Tech. India as a tech market holds much promise, and several of our Silicon Slopes companies are eyeing it. But again, it is complicated. Uber and Lyft gained access only after years of lobbying for rule changes. Earlier this year, Amazon and Walmart found their online business models upended in India by new e-commerce rules that restrict the deals they can make with online buyers and sellers. Like any country, India’s national interests shape its policies, and e-commerce has been an area of protectionism. On the flip-side, it’s IT services industry is a powerful resource for many US businesses looking to outsource some functions of software development. India’s offerings in this respect provide an unmatched combination of quality and cost.
Clean Energy. India and Utah are already working together closely in the field of clean energy. In August, the Governor’s Office of Energy Development signed a Memorandum of Understanding with the State of Rajasthan in India to help integrate resources and technology for renewable energy including energy storage, scheduling and forecasting, electric vehicles, and strengthening of power transmission networks. India’s air quality challenges are a powerful motivation for it to accelerate its move to clean energy, and we are seeing businesses jump into what may be a massive infrastructure overhaul in that nation.
Natural Resources. Even though India is on the other side of the world, opportunities exist across the range of Utah’s natural resources. There is excellent potential to export crude oil, natural gas, and coal to India, commodities in which Utah is rich. Utah’s waxy crude may be of particular interest to refiners in the country who export to markets demanding very low-sulfur fuel. India could also be an excellent market for Utah’s coal industry. Utah’s high-heating value coal would be a major upgrade to India’s current supply. The challenge is, of course, getting these products there. The Uinta rail project promises to solve some of these challenges, but adequate port and terminal facilities in our coastal states remain the other half of the equation. Dialogue with countries like India will help raise awareness of Utah’s potential and the importance of solving logistical (and political) challenges within the US.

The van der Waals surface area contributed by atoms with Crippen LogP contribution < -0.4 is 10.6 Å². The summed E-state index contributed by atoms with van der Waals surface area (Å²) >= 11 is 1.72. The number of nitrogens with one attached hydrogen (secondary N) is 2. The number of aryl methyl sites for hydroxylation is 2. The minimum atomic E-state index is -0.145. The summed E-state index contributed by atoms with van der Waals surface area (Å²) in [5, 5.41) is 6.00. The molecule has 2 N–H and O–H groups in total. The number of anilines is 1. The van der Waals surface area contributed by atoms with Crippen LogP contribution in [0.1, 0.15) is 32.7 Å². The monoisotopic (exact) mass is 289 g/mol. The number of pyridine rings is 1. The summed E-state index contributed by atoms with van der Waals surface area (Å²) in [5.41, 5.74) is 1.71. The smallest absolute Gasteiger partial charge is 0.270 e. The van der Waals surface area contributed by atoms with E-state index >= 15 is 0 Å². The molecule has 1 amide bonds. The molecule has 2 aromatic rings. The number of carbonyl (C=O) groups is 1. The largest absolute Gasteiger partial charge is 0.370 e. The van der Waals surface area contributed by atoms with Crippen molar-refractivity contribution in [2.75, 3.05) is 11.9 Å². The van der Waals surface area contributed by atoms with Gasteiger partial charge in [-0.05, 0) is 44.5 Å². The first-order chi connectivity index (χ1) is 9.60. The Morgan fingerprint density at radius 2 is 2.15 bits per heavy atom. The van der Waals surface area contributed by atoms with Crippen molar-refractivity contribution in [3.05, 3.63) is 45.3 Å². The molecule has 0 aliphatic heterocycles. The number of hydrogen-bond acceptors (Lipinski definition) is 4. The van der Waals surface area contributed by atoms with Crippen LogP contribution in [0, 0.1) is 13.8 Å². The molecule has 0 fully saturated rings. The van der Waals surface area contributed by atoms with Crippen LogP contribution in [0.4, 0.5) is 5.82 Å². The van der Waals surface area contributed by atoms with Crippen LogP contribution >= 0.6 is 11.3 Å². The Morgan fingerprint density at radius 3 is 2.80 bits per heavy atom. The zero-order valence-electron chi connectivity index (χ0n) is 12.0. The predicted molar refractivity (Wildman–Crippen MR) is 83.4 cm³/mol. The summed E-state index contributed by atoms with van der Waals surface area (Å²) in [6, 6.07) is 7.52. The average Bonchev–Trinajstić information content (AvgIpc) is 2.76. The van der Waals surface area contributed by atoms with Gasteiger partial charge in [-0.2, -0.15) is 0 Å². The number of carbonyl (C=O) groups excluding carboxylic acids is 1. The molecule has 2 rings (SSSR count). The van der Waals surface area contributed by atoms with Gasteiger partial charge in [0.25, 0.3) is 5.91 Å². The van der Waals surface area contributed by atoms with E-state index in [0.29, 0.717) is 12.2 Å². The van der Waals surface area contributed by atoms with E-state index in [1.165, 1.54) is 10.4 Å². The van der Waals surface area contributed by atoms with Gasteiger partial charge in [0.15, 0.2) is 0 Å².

Nutritional Supplements. Utah’s strength in nutritional supplements could translate well in India, where the industry is estimated to be growing at above 16 percent per year. Tariffs make it more cost-effective to manufacture in-country, which means Utah companies with their powerful brands and innovative formulations will likely want to take a foreign investment approach rather than relying solely on an export model. While manufacturing in India can seem challenging (permitting even a simple project can take years), the long-term value is there. Joint venture partnerships with existing manufacturers are a good way to speed things up, even with the extra layer of complexity that comes in a partnering arrangement.
India: Meet Utah
Later this month, World Trade Center Utah, the Salt Lake Chamber, and Dorsey & Whitney will be hosting an India-Utah Forum involving India’s consul general for our region, cross-border experts on doing business in India and representatives from several of India’s largest companies. The forum will take place on November 21st. For more information go to wtcutah.com/event/india/.
By David Carlebach, World Trade Center Utah, and Troy Keller, Dorsey & Whitney